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Taylor begins lobbying effort for commission

BY JOHN H. WALKER The Daily News Jan 31, 2007

BOGALUSA - While it remains to be seen if a bill creating an economic development commission in Washington Parish will be filed prior to the legislature convening on Monday, April 30, Washington Parish President M.L. "Toye" Taylor has begun a lobbying effort in support of such a bill.

Last Thursday, following Washington Economic Development Foundation President Mickey Murphy's closing remarks, he asked if anyone had anything they wanted "to share with the group."

Taylor asked the group to support and push for another bill similar to SB 639 and to use whatever influence they may have to help get it passed. Taylor said the lack of such a commission "puts us behind our neighbors" in St, Tammany and Tangipahoa parishes.

Murphy agreed, saying it was important that the parish have such a tool to help facilitate economic development with WEDF and the Franklinton Area Economic Development Foundation.

Taylor told the gathering of about 75 persons that the lack of foresight by the Washington Parish Council when it cast a 4-3 vote of non-support for SB 639 last summer put the parish in a situation where it did not have the economic development tools to compete.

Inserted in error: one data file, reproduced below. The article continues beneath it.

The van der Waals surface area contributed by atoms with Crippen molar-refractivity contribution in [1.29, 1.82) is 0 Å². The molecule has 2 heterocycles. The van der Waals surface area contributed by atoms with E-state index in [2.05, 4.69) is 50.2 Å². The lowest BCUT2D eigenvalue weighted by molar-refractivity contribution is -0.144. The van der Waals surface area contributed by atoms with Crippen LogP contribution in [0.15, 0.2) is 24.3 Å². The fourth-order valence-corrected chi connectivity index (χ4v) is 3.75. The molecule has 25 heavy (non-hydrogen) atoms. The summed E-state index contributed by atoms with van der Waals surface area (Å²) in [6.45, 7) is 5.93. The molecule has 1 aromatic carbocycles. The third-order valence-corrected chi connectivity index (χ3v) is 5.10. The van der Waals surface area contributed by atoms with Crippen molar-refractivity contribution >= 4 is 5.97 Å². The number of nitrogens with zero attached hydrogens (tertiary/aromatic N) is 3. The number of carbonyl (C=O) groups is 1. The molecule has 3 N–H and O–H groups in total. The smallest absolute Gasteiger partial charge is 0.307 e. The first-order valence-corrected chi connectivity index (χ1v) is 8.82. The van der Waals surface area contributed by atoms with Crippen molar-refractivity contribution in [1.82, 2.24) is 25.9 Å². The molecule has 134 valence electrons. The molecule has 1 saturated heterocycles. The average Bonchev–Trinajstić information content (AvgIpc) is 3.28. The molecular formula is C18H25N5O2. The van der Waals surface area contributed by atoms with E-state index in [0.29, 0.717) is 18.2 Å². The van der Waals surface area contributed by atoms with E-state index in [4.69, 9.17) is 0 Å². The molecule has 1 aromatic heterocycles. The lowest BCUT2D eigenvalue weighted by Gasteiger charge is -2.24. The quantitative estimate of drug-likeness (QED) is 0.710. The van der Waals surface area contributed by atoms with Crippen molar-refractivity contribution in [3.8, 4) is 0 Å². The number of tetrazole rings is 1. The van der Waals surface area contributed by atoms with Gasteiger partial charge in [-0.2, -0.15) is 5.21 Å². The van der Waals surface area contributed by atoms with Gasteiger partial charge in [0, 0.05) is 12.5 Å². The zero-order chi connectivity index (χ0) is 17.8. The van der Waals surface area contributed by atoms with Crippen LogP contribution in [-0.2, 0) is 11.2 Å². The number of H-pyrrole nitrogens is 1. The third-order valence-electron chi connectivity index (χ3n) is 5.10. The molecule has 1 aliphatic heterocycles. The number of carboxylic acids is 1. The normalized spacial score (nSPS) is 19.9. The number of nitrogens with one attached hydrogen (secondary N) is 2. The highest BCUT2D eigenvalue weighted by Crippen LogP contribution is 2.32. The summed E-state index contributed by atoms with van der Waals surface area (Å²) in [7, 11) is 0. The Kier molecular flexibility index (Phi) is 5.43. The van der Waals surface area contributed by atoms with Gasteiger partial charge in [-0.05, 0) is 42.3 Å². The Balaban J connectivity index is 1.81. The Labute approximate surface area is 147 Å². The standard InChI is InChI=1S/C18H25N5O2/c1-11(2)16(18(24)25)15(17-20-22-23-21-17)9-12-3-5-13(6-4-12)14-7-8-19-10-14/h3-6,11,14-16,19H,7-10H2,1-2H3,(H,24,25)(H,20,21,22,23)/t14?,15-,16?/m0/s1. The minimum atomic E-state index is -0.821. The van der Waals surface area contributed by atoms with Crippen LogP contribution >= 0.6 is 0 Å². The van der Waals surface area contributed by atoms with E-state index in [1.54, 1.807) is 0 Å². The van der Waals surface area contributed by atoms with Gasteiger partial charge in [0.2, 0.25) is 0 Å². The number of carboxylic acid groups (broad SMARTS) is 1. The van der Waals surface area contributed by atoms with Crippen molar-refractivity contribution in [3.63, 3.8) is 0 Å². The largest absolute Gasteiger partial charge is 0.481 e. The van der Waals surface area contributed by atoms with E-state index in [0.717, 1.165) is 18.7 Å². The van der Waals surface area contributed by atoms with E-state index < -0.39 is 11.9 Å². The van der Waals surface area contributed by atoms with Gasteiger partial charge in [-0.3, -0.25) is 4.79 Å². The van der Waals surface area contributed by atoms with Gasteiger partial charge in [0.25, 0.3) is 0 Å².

Last May 22, council members Clinton Miley, Relton Sumrall, Marvin Thomas and Kenneth Wheat voted against SB 639 with Wheat casting the deciding vote.

On Thursday, Taylor was again critical of that vote, prompting Sumrall, who was sitting two tables behind Taylor, to shake his head from side to side. Miley, who is now council chairman, was also seated behind Taylor but showed no visible reaction.

The problem the four had with SB 639 was that it established powers of expropriation for the commission, a point that was vehemently opposed by a number of residents of the parish who feared the tool would be used improperly.

Despite Taylor's best efforts to assure the citizen's group - and his council - that that would not be the case, he failed - and the bill was pulled.

At the time, Taylor took the council to task for what he called "the worst vote I've seen this council take in my time" as he gave his president's report.

He said despite support from both the Washington Economic Development Foundation and the Franklinton Area Economic Development Commission and despite support from mayors of all four incorporated areas in the parish, the council chose to take away a tool of economic development that he said could help the parish move forward.

The board's action, he said, allowed a few to come into council chambers and make fear of expropriation an issue.

At the board's next meeting, Winford Pittman, one of SB 639's more vocal opponents, gave Taylor and council members a copy of a draft of what he said was a "proposal for an economic development commission."

Pittman told council members he was not against economic development.

"I've talked to you before about this (economic development)," he said. "We need it, but we don't need it where folks' property can be taken."

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